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About This Blog

This blog is for anyone interested in raising their children in a foreign language--meaning a language which neither of the parents speak natively.
We have used the approach where both parents speak the target foreign language (in our case, German) to the children. Neither of us is a native German speaker, yet we have spoken German in our home for the past 20 years and have 8 German speaking children. In this blog, we hope to share our successes, our lessons learned and a few of the insights that we've gained along the way.

German Homework with the First Batch

When my oldest was about 5, I started looking into trying to find some German school work. I wanted the kids to learn how to read and write. It wasn't easy to find materials. In Germany, homeschooling is illegal, so you have to get a hold of the actual school books that are used in the schools. Well, after lots of research, I ordered my German "primer" or Fibel. It came with a teacher's guide and a workbook. I made each of the kids a binder and made copies of the workbook for the three oldest. We tried pretty hard to do our German homework regularly. But I found that once they started school that we had a hard time getting around to it because they had their regular school homework to do. Once the kids were in school, I had them work on their German homework during the summers. We didn't get to it as often as I would have liked. They learned how to read in German. We basically got through the first grade book. I started the second grade book, but we didn't get very far into it. It was just too hard to find the time to really focus on German schooling with all the other activities that were going on.

I had much more time with my preschoolers, since they were at home with me while the older ones were in school. I tried to work with them as much as possible. But my school books were first grade level and my preschoolers were still preschoolers, so the material was a little difficult for them. We did what we could.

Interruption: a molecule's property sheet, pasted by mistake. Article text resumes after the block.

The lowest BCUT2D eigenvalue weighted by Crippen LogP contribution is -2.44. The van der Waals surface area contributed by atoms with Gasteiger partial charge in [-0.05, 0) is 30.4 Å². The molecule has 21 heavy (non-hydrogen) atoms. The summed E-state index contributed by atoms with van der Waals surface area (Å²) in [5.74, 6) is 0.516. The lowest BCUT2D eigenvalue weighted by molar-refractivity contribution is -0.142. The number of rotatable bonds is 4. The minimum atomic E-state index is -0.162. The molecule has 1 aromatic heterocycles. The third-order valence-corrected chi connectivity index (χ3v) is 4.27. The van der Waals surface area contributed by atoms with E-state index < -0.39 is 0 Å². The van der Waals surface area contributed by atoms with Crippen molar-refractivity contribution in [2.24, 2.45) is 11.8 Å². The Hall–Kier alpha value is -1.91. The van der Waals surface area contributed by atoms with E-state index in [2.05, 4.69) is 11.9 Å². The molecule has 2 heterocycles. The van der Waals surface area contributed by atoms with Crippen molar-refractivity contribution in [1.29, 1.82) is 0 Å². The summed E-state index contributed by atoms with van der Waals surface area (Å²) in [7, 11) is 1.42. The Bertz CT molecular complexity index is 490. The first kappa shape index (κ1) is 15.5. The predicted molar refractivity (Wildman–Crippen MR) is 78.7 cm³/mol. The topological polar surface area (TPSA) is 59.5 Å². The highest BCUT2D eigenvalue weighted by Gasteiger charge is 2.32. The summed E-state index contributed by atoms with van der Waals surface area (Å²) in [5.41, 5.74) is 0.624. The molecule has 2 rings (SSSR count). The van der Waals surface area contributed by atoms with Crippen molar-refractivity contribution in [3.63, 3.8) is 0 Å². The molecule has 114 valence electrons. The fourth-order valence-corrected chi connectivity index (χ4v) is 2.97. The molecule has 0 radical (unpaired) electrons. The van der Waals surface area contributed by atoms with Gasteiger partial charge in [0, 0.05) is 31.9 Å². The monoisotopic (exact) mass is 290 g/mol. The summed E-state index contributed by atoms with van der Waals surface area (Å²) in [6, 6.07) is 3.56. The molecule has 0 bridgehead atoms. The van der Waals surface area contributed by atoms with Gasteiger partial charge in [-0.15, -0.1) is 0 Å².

Now, I was often asked if teaching the kids to read in German before they started school would affect their ability to learn to read in English. I didn't really do any research on this. My gut instinct told me that reading skills are very similar in any language. I figured that learning to read in German would only help their reading in English. I assumed they might have a few spelling issues, just like I had when I moved back to the States from Germany, but I figured that they could overcome those issues. It took me a few years to spell music with a c instead of a k. But eventually, I caught on and it wasn't an issue. I assumed it would be the same with my children...and it was. They had a few German/English spelling mix-ups, but other than that, they learned to read and write in English just fine. In fact, I believe their German helped them to grasp the English language better. So, in the end, their German "schooling" ended up helping them way more than it hurt them.